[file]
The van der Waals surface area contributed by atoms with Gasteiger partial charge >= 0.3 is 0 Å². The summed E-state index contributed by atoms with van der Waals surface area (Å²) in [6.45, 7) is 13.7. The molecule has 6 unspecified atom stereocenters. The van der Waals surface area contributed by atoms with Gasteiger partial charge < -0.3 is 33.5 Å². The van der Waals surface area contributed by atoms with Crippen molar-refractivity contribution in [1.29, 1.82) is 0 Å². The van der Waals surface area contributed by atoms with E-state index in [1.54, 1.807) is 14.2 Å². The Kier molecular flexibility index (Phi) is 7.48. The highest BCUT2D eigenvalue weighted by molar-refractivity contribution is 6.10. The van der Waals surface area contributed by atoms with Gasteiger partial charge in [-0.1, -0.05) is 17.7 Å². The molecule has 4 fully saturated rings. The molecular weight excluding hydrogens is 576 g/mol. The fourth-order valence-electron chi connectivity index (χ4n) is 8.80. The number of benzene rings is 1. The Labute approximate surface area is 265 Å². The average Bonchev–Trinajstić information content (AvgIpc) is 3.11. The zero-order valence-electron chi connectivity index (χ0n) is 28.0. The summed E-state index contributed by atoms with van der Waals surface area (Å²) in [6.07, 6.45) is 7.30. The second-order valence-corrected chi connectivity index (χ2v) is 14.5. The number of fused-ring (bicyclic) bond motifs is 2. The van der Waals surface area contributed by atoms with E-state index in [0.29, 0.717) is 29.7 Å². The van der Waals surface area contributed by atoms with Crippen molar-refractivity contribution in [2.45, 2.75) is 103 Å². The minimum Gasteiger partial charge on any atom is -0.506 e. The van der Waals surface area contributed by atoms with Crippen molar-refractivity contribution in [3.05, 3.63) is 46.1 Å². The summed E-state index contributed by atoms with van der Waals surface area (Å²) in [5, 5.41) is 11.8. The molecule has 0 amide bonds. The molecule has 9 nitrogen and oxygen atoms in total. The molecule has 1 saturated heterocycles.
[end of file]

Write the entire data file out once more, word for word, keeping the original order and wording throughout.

The van der Waals surface area contributed by atoms with Gasteiger partial charge >= 0.3 is 0 Å². The summed E-state index contributed by atoms with van der Waals surface area (Å²) in [6.45, 7) is 13.7. The molecule has 6 unspecified atom stereocenters. The van der Waals surface area contributed by atoms with Gasteiger partial charge < -0.3 is 33.5 Å². The van der Waals surface area contributed by atoms with Crippen molar-refractivity contribution in [1.29, 1.82) is 0 Å². The van der Waals surface area contributed by atoms with E-state index in [1.54, 1.807) is 14.2 Å². The Kier molecular flexibility index (Phi) is 7.48. The highest BCUT2D eigenvalue weighted by molar-refractivity contribution is 6.10. The van der Waals surface area contributed by atoms with Gasteiger partial charge in [-0.1, -0.05) is 17.7 Å². The molecule has 4 fully saturated rings. The molecular weight excluding hydrogens is 576 g/mol. The fourth-order valence-electron chi connectivity index (χ4n) is 8.80. The number of benzene rings is 1. The Labute approximate surface area is 265 Å². The average Bonchev–Trinajstić information content (AvgIpc) is 3.11. The zero-order valence-electron chi connectivity index (χ0n) is 28.0. The summed E-state index contributed by atoms with van der Waals surface area (Å²) in [6.07, 6.45) is 7.30. The second-order valence-corrected chi connectivity index (χ2v) is 14.5. The number of fused-ring (bicyclic) bond motifs is 2. The van der Waals surface area contributed by atoms with E-state index in [0.29, 0.717) is 29.7 Å². The van der Waals surface area contributed by atoms with Crippen molar-refractivity contribution in [2.45, 2.75) is 103 Å². The minimum Gasteiger partial charge on any atom is -0.506 e. The van der Waals surface area contributed by atoms with Crippen molar-refractivity contribution in [3.05, 3.63) is 46.1 Å². The summed E-state index contributed by atoms with van der Waals surface area (Å²) in [5, 5.41) is 11.8. The molecule has 0 amide bonds. The molecule has 9 nitrogen and oxygen atoms in total. The molecule has 1 saturated heterocycles.